1. Joseph Cummins & Anaka Aiyar, 2017. "Age-Profile Estimates of the Relationship Between Economic Growth and Child Health," Working Papers 201710, University of California at Riverside, Department of Economics.

    Cited by:

    1. Aiyar, Anaka & Cummins, Joseph R., 2021. "An age profile perspective on two puzzles in global child health: The Indian Enigma & economic growth," Journal of Development Economics, Elsevier, vol. 148(C).
    2. Anaka Aiyar & Joseph Cummins, 2020. "An Age Profile Perspective on Two Puzzles in Global Child Health: the Indian Enigma and Economic Growth," Working Papers 202019, University of California at Riverside, Department of Economics.

  2. Joseph Cummins & Neha Agarwal & Anaka Aiyar & Arpita Bhattacharjee & Christian Gunadi & Deepak Singhania & Matthew Taylor & Evan Wigton-Jones, 2017. "Month of Birth and Child Height in 40 Countries," Working Papers 201703, University of California at Riverside, Department of Economics.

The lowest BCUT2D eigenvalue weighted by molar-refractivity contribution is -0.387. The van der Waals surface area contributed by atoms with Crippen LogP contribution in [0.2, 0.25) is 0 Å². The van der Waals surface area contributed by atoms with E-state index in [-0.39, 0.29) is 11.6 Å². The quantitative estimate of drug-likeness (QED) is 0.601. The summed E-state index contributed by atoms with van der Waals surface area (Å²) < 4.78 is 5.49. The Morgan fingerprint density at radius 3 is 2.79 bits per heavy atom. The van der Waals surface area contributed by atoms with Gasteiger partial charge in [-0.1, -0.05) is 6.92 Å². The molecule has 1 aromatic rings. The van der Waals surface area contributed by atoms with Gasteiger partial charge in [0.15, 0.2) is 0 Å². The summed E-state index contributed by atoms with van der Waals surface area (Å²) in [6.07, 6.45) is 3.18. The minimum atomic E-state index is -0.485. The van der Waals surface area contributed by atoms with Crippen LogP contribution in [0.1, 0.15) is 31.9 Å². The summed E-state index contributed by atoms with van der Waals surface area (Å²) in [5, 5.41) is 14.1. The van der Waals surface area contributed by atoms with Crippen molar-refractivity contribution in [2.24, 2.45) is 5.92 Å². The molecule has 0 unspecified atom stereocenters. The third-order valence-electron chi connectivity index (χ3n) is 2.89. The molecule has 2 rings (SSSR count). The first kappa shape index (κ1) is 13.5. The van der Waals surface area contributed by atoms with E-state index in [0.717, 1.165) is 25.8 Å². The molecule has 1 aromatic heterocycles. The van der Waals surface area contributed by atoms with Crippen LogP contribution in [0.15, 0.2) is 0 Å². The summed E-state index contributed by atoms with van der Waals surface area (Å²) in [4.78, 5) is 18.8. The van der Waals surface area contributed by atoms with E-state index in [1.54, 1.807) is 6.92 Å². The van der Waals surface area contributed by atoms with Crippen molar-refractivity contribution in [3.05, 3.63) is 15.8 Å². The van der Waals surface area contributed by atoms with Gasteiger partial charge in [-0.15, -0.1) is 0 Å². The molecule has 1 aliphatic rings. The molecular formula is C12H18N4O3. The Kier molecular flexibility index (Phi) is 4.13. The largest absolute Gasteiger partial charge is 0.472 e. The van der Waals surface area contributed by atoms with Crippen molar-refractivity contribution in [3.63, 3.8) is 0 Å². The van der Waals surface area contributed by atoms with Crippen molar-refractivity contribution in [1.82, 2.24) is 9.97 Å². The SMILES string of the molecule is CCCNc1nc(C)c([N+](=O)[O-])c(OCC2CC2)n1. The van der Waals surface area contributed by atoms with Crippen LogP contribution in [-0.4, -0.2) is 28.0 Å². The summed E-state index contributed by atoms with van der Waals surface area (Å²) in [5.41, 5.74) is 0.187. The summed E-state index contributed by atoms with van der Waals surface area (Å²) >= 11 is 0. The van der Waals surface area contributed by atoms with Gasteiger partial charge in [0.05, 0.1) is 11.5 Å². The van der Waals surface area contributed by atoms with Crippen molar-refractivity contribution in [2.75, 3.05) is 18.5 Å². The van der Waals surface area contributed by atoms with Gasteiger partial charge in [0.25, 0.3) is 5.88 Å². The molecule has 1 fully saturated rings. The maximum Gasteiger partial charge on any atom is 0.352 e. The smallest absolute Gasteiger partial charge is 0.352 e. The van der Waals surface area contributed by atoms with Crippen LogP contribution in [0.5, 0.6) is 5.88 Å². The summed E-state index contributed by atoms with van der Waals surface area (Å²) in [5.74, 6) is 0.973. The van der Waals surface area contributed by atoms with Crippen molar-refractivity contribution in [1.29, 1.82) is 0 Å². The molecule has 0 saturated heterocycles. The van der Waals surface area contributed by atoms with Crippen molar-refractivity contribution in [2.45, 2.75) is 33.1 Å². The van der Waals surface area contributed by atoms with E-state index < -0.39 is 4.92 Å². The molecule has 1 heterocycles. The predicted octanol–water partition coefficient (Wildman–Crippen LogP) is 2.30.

Cited by:

    1. Larsen, Anna F. & Headey, Derek & Masters, William A., 2017. "Misreporting Month of Birth: Implications for Research on Nutrition and Early Childhood in Low-Income Countries," 2017 Annual Meeting, July 30-August 1, Chicago, Illinois 258554, Agricultural and Applied Economics Association.
    2. Anna Folke Larsen & Derek Headey & William A. Masters, 2019. "Misreporting Month of Birth: Diagnosis and Implications for Research on Nutrition and Early Childhood in Developing Countries," Demography, Springer;Population Association of America (PAA), vol. 56(2), pages 707-728, April.
    3. Caitlin S. Brown & Martin Ravallion & Dominique van de Walle, 2017. "Are Poor Individuals Mainly Found in Poor Households? Evidence using Nutrition Data for Africa," NBER Working Papers 24047, National Bureau of Economic Research, Inc.